Thursday, April 22, 2010

Happy Earth Day

My grandma is full of cool surprises. For example, I recently learned that she knows (or knew) how to operate a meat slicer! Her father owned a store, so this was one of the skills she learned when she was growing up. She mentioned, rather proudly, that she would always be in charge of slicing at church dinners because none of the other women knew how to.

When I think about environmental problems, like people who don't recycle, I often stereotype them as cranky old people who don't know any better or are just too stubborn to change. But here is another happy surprise from Grandma, she is a fierce recycler! Maybe you already guessed that because of her possessiveness about the recycling calendar, but she is very intense about her eco-responsibilities.

I think a lot of this stems from growing up during the Great Depression. She was born in 1920, so her formative years were dominated by the Depression. She hates waste of any kind. I'm a pretty eco-conscious person, but Grandma puts me to shame! She still uses a clothesline rather than a dryer. She's always scolding me for leaving lights on (even if I'm going right back into the room!) or leaving the faucet dripping. In my defense, I think she is the one who leaves the faucet on, but then she forgets and blames me.

When I moved in and was putting my cleaning products under the sink, I found at least 8 empty glass jars because, "Glass jars are handy. You never know when you'll need one." My dad and I recently cleaned out the pantry. We found a shockingly old bottle (This story deserves its own post. Stay tuned!). The bottle was so old, that I deemed it too gross to even attempt cleaning for recycling. Sorry environment, this one is being sacrificed to the landfill. Grandma saw the glass bottle in the garbage and was not having it. "You can't throw this away! It needs to go in the recycling!" She then spent the better part of a day soaking the jar and scraping out the congealed nastiness so this one little jar could be recycled.

So on this Earth Day, let's all take a lesson from Grandma and do our part.

Wednesday, April 21, 2010

Pass the Brandy!

My grandma has a bottle of blackberry brandy in the fridge. She often thinks it's wine and offers it at dinner (or really any time she sees it). The other night we actually drank some. This blackberry brandy is 70 proof. It tastes sort of like super sweet cough syrup with a nice little burn that tickles down your throat. It's strong, people!

Grandma poured herself a pretty sizable swig and then said, "Oh, I don't normally drink so much. I don't think I can finish this..."

I said, "I'll drink some with you."

She took another cup out of the cabinet and put it on the table. I'm thinking she'd pour from her glass, but she went straight back to the bottle for my glass.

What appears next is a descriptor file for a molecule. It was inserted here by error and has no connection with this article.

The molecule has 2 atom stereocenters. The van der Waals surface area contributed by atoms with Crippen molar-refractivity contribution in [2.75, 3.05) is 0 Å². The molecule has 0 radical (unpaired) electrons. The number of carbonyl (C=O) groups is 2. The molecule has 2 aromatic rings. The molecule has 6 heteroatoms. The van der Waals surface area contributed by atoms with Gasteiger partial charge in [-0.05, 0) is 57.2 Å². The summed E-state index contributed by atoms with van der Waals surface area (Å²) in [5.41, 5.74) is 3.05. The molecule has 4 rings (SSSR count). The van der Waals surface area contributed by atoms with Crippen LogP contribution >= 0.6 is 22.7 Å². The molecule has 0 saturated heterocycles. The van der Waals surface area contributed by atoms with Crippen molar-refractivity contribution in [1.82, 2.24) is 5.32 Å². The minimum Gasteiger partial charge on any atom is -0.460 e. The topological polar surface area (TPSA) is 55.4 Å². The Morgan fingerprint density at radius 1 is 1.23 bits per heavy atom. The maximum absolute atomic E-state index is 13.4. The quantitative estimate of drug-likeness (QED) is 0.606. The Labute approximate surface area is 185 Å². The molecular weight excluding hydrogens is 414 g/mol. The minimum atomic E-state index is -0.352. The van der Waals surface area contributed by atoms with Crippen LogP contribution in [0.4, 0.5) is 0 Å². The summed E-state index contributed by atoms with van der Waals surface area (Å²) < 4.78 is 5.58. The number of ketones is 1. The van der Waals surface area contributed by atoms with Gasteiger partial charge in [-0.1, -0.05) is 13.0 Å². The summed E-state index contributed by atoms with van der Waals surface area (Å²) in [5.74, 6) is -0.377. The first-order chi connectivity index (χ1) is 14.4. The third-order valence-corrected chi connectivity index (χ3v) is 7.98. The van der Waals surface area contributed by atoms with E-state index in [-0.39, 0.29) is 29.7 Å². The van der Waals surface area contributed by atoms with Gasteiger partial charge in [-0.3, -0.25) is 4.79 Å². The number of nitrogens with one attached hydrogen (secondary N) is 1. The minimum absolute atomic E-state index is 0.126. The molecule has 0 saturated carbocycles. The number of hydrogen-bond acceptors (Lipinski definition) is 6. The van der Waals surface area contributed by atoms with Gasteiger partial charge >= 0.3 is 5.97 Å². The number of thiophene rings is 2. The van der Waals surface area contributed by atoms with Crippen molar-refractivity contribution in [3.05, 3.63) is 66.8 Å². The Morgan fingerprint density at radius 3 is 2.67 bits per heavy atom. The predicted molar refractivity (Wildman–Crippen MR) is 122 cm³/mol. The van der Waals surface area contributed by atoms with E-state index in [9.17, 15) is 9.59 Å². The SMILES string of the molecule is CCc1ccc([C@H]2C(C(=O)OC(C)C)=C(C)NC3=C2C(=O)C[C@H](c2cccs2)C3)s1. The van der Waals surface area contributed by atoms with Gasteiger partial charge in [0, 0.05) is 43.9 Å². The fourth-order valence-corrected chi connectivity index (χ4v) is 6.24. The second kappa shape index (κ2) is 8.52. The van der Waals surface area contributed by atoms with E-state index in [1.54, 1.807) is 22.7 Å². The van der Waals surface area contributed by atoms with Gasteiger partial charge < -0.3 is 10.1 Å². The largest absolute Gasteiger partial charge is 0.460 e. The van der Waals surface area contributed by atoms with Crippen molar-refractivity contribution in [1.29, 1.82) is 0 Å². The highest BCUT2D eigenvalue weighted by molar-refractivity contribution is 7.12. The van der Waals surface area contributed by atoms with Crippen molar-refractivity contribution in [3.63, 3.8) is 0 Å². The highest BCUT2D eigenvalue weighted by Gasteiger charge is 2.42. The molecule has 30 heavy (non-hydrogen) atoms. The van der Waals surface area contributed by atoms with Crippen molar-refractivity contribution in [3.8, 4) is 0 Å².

As we ate dinner, she kept commenting on how much she'd poured and how it was more than her usual.

While I got started on the dishes, she brought her glass over. Empty. She had polished off that whole sucker!

"Whoa, Grandma! You finished that whole thing?"

"Yeah. Woooo, I can feel it."

"Go sit down, I'll finish the dishes."

"You're right. I better sit down before I fall down! I don't usually drink this much, you know."

Monday, April 19, 2010

Things Aunt Dee Steals

As I mentioned, my grandma is constantly moving things and not remembering where they are. Then, when she can't find something, she accuses my aunt of stealing it. Usually with the following statement, "She sees something she wants and she takes it! She has a car. She has money. I don't know why she can't buy her own!" This happens every day, multiple times per day.

My aunt is one of the most generous people I know. The problem with this scenario, other than the obvious insult to my aunt, is that all of the things she "steals" are completely worthless!

Things Aunt Dee Steals:

Recycling calendar
Bath mat
Bobbie pins

I try to reason with my grandma. I remind her that the recycling calendar is hanging on the refrigerator. Logic. That works, right? She goes to inspect the calendar on the fridge and says, "Oh. But, I had a better one. Aunt Dee stole it."

Is Dementia Contagious?

I recently moved in with my 90-year-old grandmother. She's cute and feisty in her old age. She's in good spirits and is in pretty good health physically. But, she has dementia. It mostly effects her short term memory. As in she has none. Most of our conversations are held at least five times. She has a habit of moving things around and then forgetting where they are. Days of the week are getting a little tricky for her.

I'm not trying to make light of my grandma's condition. It's really sad and a lot of stress on our family. But, a lot of these situations are so absurd that we just have to laugh about them. All of the repetition and constantly moving items is making me a little crazy and leaves me wondering, Is Dementia Contagious?